Lucas’ support of digital cameras gave a sense of legitimacy to a style of filmmaking that had previously been seen as only acceptable for low-budget or experimental films. The revolution quickly began to draw in directors like Rodriguez, David Fincher (Fight Club, The Girl with the Dragon Tattoo), Martin Scorsese (Raging Bull, Hugo), David Lynch (Mulholland Dr., Inland Empire), James Cameron (Titanic, Avatar) and the Wachowskis (The Matrix, Speed Racer). For these converts, there was a clear delineation between celluloid and digital, the latter offering a clearer image and immediate playback on set as opposed to the standard expectation of waiting 24 hours to watch “dailies.”

One of the most revealing stories told in the film is the relationship that developed between director Danny Boyle (Slumdog Millionaire) and cinematographer Anthony Dod Mantle. After a disappointing experience filming The Beach in 2000, Boyle was disillusioned with the limitations of 35mm cameras when trying to capture intimate moments on film. After watching the Danish film The Celebration, Boyle contacted Mantle, who had served as director of photography, about collaborating on his next project, a post-apocalyptic zombie movie called 28 Days Later…. In his discussion with Reeves, Boyle explains how elated he was to be able to use consumer quality digital cameras to perfectly capture his film in the style he had imagined in his mind. He points out that 28 Days Later… would never have been possible with celluloid cameras.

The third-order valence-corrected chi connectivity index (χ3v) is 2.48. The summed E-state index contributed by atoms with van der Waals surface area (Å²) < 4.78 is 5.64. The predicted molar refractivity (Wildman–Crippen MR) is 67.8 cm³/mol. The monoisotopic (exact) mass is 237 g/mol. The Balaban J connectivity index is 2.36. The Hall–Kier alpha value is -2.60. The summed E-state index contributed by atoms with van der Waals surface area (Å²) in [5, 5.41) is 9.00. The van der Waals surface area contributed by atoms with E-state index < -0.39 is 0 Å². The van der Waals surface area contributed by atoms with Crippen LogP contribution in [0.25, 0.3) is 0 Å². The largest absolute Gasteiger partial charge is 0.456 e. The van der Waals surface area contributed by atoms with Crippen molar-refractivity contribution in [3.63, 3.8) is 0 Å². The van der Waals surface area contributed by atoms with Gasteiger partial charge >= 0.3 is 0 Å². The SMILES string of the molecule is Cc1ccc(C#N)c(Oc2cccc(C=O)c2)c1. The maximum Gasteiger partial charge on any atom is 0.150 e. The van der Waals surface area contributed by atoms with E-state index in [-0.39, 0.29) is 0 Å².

On the other side of the debate is Christophe Nolan (Memento, The Dark Knight Rises) who is adamantly opposed to digital cinematography. Nolan and Wally Pfister, who has worked as director of photography on each of Nolan’s films since Memento, both argue that digital cameras will never match the purity of celluloid. Nolan, who has pioneered the use of IMAX cinematography in Hollywood films (a renaissance unto itself), is unwavering in his use of photochemical film for as long as he possibly can.

Where Side by Side really shines is in the juxtaposition of filmmakers like Nolan and Steven Soderbergh (Ocean’s 11, Haywire) whose disdain for celluloid is unmistakable (“I hate it,” he says referring to 35mm). Like Rodriguez, Soderbergh was an indie trailblazer with films like sex, lies, and videotape that dismissed many standard cinematic conventions. Typically acting as his own cinematographer, Soderbergh has fully embraced digital cameras as a way to shoot his smaller, more experimental films (Bubble, The Girlfriend Experience) as well as his big-budget studio pictures (Contagion, Magic Mike). From his standpoint, Soderbergh believes that the best choice is whichever technology allows him to create on screen the image in his mind.